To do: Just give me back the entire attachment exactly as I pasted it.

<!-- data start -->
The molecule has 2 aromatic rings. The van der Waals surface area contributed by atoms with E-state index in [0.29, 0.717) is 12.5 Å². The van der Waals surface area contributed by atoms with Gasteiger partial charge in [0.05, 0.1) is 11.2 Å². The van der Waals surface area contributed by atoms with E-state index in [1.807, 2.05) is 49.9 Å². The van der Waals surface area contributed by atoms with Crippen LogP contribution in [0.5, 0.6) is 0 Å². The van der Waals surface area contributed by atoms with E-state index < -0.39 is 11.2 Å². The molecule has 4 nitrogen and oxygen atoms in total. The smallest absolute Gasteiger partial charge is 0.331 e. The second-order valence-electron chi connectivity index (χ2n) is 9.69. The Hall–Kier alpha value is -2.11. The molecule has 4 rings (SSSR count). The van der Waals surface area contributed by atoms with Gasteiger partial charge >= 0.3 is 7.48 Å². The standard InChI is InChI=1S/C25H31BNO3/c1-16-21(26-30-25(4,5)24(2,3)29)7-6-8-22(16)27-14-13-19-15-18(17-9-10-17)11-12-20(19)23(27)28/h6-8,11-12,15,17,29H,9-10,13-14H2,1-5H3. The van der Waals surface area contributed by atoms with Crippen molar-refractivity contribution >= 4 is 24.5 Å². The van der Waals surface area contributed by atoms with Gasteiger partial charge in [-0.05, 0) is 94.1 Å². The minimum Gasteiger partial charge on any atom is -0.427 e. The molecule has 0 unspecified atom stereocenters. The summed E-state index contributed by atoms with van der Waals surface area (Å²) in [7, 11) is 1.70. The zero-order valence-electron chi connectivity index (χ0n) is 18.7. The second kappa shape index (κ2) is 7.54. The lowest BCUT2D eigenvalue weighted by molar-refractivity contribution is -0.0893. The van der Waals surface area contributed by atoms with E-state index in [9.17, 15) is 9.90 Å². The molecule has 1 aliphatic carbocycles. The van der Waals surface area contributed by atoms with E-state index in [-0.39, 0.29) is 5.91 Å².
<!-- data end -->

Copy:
The molecule has 2 aromatic rings. The van der Waals surface area contributed by atoms with E-state index in [0.29, 0.717) is 12.5 Å². The van der Waals surface area contributed by atoms with Gasteiger partial charge in [0.05, 0.1) is 11.2 Å². The van der Waals surface area contributed by atoms with E-state index in [1.807, 2.05) is 49.9 Å². The van der Waals surface area contributed by atoms with Crippen LogP contribution in [0.5, 0.6) is 0 Å². The van der Waals surface area contributed by atoms with E-state index < -0.39 is 11.2 Å². The molecule has 4 nitrogen and oxygen atoms in total. The smallest absolute Gasteiger partial charge is 0.331 e. The second-order valence-electron chi connectivity index (χ2n) is 9.69. The Hall–Kier alpha value is -2.11. The molecule has 4 rings (SSSR count). The van der Waals surface area contributed by atoms with Gasteiger partial charge >= 0.3 is 7.48 Å². The standard InChI is InChI=1S/C25H31BNO3/c1-16-21(26-30-25(4,5)24(2,3)29)7-6-8-22(16)27-14-13-19-15-18(17-9-10-17)11-12-20(19)23(27)28/h6-8,11-12,15,17,29H,9-10,13-14H2,1-5H3. The van der Waals surface area contributed by atoms with Crippen molar-refractivity contribution >= 4 is 24.5 Å². The van der Waals surface area contributed by atoms with Gasteiger partial charge in [-0.05, 0) is 94.1 Å². The minimum Gasteiger partial charge on any atom is -0.427 e. The molecule has 0 unspecified atom stereocenters. The summed E-state index contributed by atoms with van der Waals surface area (Å²) in [7, 11) is 1.70. The zero-order valence-electron chi connectivity index (χ0n) is 18.7. The second kappa shape index (κ2) is 7.54. The lowest BCUT2D eigenvalue weighted by molar-refractivity contribution is -0.0893. The van der Waals surface area contributed by atoms with E-state index in [9.17, 15) is 9.90 Å². The molecule has 1 aliphatic carbocycles. The van der Waals surface area contributed by atoms with E-state index in [-0.39, 0.29) is 5.91 Å².